Only hours after a State Supreme Court justice told DraftKings and FanDuel that they couldn’t operate in New York while a case regarding their legality was pending, a state appeals judge said that the two fantasy-sports giants could stay in business — at least for now. Appellate judge Paul Feinman granted an emergency temporary stay to the two companies, which were somewhat terrified of what would happen to business if they lost New York, even temporarily.
According to ESPN, more than half a million people play daily fantasy sports in New York — 13 percent of the nation’s fantasy players. This year, those who played paid more than $200 million in entrance fees.
FanDuel, which is based in New York, and DraftKings, based in Boston, argue that daily fantasy sports is a game of skill, and protested fiercely when Schneiderman hit them with a preliminary injunction to keep them from doing business in the state last month. The two sites then sued the attorney general, calling the move to kick them out of the state a “shocking overreach” that was “unwarranted by the facts and unbecoming of a public official.” The lawsuit was “necessary to bar the Attorney General from continuing to abuse his power and to prevent the irreparable harm that will result from it.”
Both sites argue that the fact that only a few players win most of the money is a feature, not a bug, and it’s one that proves that daily fantasy sports is a game of skill.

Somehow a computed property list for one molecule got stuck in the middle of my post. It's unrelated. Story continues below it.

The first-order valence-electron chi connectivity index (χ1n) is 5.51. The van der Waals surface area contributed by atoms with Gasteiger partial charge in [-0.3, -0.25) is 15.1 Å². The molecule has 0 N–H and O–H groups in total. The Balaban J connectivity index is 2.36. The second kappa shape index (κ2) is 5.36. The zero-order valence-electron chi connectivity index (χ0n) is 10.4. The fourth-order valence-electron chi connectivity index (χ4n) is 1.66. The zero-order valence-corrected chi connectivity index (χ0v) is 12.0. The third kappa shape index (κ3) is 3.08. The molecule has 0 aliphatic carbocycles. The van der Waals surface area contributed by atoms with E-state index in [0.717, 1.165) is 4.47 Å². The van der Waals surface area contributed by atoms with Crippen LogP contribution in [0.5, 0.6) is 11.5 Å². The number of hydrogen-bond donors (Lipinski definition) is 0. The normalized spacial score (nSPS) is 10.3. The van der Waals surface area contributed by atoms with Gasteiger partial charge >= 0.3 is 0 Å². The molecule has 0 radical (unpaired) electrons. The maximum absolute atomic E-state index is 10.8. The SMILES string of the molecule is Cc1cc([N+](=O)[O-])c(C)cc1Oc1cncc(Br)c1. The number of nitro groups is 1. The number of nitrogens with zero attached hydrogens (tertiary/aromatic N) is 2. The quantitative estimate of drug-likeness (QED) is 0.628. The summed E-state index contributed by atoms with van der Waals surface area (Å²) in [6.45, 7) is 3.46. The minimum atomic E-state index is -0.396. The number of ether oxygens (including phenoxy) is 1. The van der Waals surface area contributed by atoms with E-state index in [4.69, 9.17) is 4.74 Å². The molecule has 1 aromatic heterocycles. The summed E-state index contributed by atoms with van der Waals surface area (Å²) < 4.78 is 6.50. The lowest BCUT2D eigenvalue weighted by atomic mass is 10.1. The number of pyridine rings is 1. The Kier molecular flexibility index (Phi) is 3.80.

According to the Albany Times Union, if you tried to visit the FanDuel site in New York on Friday morning, you were greeted with a message that reads, “We’re sorry, but your location prohibits you from making deposits or playing on FanDuel. Customers from the following states are currently ineligible to participate on FanDuel: Arizona, Iowa, Louisiana, Montana, Nevada, New York or Washington.” In October, Nevada kicked DraftKings and FanDuel out of the state for breaking state gambling laws. The FBI and Justice Department are also investigating the daily fantasy sites to see if they are breaking any laws.
As ESPN notes, “Friday’s ruling does not negate the interpretation made by [the state Supreme Court judge] that DraftKings and FanDuel were illegally operating within the state.”
On Tuesday, DraftKings and FanDuel visited the state capitol to make their case to the Assembly Committee on Racing and Wagering. Former New York City deputy mayor Randy Mastro, who is also representing DraftKings, told the committee, according to WGRZ, “Daily fantasy sports games have been played openly, permissibly, honestly in New York by hundreds of thousands of fans — including some members of the Assembly.”